The Littler Fire Engine That Could Make Cities Safer

In theory, creating a safer street should be easy: Make life harder for cars and easier for people. That means lowering the speed limit, building speed bumps, traffic circles, and bulb-outs, which narrow roads and force drivers to be more cautious, and creating special, separated spaces in the street for drivers, cyclists, and walkers.

Firefighters, though—they just want to get where they're going, fast. And in cities like Baltimore or New York, fire departments have pushed back against design tweaks that better protect bicyclists and walkers, arguing that the changes make it harder to maneuver their fire engines, and thus, protect residents. In Baltimore, the conflict even led to litigation.

In San Francisco, though: compromise. Earlier this month at Fire Department Station 13, tucked between the twisty, turn-y, packed streets of Chinatown and the Financial District, the San Francisco Fire Department rolled out its latest ride—a fire engine that plays nice with people-friendly streets. It’s a design of incremental adjustments that add up big improvements. The smaller, smarter Vision Zero truck will make it easier for firefighters to navigate roads clogged with bike lanes, double parkers, delivery trucks, and Uber drop-offs, the department says. It concludes (for now) a chippy multi-year battle between safe street advocates and the fire department.

“The fire department and San Francisco Bicycle Collation and safe streets advocates have a common value,” says Brian Wiedenmeier, the executive director of the cycling advocacy group San Francisco Bicycle Coalition. “We all care about safety. The solutions that we were seeking were putting us at odds with people we want to be working alongside.” This fire engine seems like a small-ish symbol that the city can build an infrastructure that’s safer for daily commuters and yet swift enough in emergencies.

City Engines

Teensy firefighting vehicles are nothing new. In Europe's medieval streets, smaller vehicles have long been used to fight fires—check out the two-headed 1952 Citroën 2CV used in the southeastern French town of Coglin, or Sweden’s current rapid response vehicles. In Singapore, first responders use the petite Red Rhino, an Isuzu D-Max pickup truck. But those vehicles wouldn't work in San Francisco. "It's like wearing ski boots to a dance competition. You're not going to make it," says San Francisco Fire Department Assistant Deputy Chief Anthony Rivera. They're too puny: Each firefighting vehicle must carry 500 gallons of water—better to fight house fires in this wood-frame dominated city—and regularly ascend 22 percent grade hills. They need all the horsepower they can get.

Thus, this small-er vehicle, from Ferrara Fire Apparatus. It’s ten inches shorter and two inches narrower than the department’s older trucks, and the turning radius has been knocked down to 25 feet from 33. That doesn't sound like much, but the downsizing gives it juuust enough room to navigate around double parked cars and unprotected bicycle lanes. The trucks can now also navigate bulb-outs, those pedestrian-friendly street design elements that jut into the street and give more lane space to walkers instead of vehicles.

The department insisted the manufacturer make tiny adjustments to squeeze even more street safety out of the fire engine. Equipment compartments, once outfitted with doors that swung outward, now roll up, so they take up less room when open. Windows that once came with a darker automotive tint are now tint-free, allowing firefighting drivers to communicate with cyclists or walkers. The back of the vehicle has extra turn signals so those in the street can anticipate its next move. Four cameras placed around the Vision Zero give the driver a 360-degree view of the outside. “We want to be as flexible as possible and good neighbors,” says Rivera.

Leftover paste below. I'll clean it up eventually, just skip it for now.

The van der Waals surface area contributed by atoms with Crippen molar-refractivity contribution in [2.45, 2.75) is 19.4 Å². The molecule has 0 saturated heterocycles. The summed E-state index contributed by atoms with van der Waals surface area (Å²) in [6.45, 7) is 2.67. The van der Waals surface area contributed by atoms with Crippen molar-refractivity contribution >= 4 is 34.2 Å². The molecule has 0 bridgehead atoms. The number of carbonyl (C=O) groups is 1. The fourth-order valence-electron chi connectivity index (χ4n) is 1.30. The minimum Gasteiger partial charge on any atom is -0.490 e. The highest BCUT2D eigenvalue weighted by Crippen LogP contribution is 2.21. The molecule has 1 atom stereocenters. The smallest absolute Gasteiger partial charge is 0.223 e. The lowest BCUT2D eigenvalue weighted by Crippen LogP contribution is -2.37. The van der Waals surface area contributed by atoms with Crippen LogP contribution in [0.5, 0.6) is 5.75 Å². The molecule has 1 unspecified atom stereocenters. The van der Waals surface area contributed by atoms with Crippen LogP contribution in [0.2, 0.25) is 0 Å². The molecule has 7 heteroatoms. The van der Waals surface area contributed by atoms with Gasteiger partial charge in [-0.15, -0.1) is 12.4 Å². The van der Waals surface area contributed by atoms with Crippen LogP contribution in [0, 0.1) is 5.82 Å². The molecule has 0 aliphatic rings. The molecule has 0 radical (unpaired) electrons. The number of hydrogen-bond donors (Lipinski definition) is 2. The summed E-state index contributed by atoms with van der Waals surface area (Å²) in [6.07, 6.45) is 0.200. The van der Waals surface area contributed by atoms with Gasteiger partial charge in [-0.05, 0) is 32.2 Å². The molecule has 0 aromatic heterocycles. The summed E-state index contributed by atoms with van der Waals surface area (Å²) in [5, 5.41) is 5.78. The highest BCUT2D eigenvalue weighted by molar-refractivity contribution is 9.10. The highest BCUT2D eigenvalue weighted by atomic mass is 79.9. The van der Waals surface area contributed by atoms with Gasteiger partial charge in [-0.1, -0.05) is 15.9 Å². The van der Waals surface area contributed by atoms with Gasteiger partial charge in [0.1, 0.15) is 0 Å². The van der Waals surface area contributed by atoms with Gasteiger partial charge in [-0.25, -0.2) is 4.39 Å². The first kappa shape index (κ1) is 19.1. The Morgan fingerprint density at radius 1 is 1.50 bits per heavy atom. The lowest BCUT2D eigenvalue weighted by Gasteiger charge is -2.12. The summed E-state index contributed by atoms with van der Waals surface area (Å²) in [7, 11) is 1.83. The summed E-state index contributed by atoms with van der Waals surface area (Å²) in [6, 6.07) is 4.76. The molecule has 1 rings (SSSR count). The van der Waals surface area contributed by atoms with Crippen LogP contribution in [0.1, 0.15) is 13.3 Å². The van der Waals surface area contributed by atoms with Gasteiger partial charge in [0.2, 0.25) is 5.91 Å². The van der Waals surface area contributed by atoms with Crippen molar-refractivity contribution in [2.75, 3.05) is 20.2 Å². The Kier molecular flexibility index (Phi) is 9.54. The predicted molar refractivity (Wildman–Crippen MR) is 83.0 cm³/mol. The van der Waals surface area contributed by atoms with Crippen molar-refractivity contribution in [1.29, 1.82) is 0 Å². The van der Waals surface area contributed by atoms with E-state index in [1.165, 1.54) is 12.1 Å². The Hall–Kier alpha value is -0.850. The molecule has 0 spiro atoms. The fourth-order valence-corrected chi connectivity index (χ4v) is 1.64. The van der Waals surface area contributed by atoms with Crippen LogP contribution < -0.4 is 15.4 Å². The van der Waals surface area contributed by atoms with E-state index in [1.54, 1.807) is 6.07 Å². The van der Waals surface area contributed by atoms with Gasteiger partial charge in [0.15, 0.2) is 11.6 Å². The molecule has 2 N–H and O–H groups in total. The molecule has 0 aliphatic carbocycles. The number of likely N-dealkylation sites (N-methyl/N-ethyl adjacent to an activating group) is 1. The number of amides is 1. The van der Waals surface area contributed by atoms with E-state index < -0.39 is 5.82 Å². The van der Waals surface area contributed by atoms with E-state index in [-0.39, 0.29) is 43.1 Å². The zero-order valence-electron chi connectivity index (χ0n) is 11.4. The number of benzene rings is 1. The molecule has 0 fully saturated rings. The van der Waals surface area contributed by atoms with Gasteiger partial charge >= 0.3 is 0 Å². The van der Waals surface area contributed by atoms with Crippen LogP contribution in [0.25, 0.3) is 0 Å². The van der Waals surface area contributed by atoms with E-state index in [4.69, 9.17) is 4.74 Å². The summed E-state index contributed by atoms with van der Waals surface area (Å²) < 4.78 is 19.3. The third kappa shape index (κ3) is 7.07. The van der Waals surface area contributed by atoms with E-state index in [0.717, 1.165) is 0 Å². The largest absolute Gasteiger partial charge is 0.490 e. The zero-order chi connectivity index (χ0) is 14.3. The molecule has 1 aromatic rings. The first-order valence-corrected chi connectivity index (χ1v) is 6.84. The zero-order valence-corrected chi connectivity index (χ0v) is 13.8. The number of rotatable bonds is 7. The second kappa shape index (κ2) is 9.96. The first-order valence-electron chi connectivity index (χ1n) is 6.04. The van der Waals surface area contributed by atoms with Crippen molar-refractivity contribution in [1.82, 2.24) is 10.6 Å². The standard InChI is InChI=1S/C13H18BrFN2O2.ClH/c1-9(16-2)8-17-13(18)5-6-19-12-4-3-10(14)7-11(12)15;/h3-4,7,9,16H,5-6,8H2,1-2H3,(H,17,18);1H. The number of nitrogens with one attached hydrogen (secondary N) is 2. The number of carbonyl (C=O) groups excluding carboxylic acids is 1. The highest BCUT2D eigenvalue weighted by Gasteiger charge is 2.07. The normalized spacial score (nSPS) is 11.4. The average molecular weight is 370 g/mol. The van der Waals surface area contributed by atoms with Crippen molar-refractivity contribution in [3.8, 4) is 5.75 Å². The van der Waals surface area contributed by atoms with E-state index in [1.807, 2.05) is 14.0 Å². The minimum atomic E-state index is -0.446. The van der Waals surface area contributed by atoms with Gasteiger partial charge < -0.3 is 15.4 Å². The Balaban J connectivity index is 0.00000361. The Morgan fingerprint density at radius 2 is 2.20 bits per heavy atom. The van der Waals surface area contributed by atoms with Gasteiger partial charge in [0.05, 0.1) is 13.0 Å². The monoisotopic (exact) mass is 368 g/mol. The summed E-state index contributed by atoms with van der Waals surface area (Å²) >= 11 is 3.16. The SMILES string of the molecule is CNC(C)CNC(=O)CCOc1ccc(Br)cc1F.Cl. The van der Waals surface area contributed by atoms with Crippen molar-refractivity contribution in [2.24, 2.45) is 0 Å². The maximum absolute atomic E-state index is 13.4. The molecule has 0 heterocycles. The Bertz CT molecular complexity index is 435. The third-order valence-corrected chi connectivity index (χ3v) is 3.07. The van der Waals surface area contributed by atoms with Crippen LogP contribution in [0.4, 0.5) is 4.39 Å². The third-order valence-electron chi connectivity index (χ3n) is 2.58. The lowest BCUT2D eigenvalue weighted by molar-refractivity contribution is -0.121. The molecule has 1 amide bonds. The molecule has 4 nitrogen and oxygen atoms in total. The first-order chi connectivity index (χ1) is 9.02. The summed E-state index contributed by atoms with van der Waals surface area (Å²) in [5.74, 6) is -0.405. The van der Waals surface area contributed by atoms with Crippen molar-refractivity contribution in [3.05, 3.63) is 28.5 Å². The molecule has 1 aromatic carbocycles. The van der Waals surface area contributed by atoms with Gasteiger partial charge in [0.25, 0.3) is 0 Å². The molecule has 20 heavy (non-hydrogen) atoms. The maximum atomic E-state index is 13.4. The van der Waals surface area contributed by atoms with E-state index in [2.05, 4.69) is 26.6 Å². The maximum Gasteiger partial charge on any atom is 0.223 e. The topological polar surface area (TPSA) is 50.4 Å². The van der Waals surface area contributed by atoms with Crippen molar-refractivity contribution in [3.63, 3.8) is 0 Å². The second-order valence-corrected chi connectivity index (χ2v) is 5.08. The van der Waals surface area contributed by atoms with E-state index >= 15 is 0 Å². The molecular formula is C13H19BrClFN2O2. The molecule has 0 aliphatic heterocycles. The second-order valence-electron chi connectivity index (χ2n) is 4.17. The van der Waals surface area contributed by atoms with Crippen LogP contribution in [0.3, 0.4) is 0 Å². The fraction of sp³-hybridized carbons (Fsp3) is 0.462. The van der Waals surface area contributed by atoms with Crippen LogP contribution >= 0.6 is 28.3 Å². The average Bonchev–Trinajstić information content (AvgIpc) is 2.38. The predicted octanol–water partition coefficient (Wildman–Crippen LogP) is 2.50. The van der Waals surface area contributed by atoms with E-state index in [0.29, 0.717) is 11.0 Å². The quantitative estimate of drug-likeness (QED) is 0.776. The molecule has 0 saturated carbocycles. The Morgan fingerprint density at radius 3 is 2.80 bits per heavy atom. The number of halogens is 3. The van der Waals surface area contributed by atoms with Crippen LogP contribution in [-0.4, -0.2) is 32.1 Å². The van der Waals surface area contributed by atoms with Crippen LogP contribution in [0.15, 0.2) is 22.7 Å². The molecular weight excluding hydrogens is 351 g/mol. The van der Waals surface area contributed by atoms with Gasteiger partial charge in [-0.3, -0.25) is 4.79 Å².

A bird's-eye view from the new 360-degree camera setup inside the fire engine.
Lt. Jonathan Baxter, San Francisco Fire Department

The city has six of these engines in service in its most tortuous, packed downtown areas, and it will roll out at least two more soon. Another six to eight are probably on the way. But that doesn't mean that the détente between the fire department and safe street advocates is complete. “Traffic circles, speed humps—the fire department has not been approving those to the extent that we would like to see them, because they’re concerned about response time,” says Cathy DeLuca, who oversees policy for the pedestrian advocacy group Walk San Francisco.

Other American cities are looking on. In Baltimore, where the local advocacy group BikeMore just wrapped up a lawsuit against the city government over its plans to pull up an under-construction bike lane, safe street advocates are trying to teach City Hall how to evaluate safety measures against one another. If emergency services can work within their funding and procurement schedules to build smaller, faster vehicles, that leaves more room for walkers or cyclists. And how many more would choose a brisk, healthy walk to work instead of taking their car if there were walking-friendly infrastructure, like wider sidewalks? Or bike to work if there were a protected bike lane? (Research suggests a bunch.) "We have to approach this holistically and can’t sacrifice one safety for another," says Liz Cornish, who heads up Bikemore. Smaller fire engines are just a start.


More Urban Planning

  • Urban planners and cities are starting to get serious about designing streets for self-driving cars—and the humans who will ride in them.

  • How have Uber and Lyft affected your city? A new study sheds some light. Spoiler: Cars might be driving more miles, not fewer.

  • Mexico City is making it harder to build parking garages. Check it out, America.

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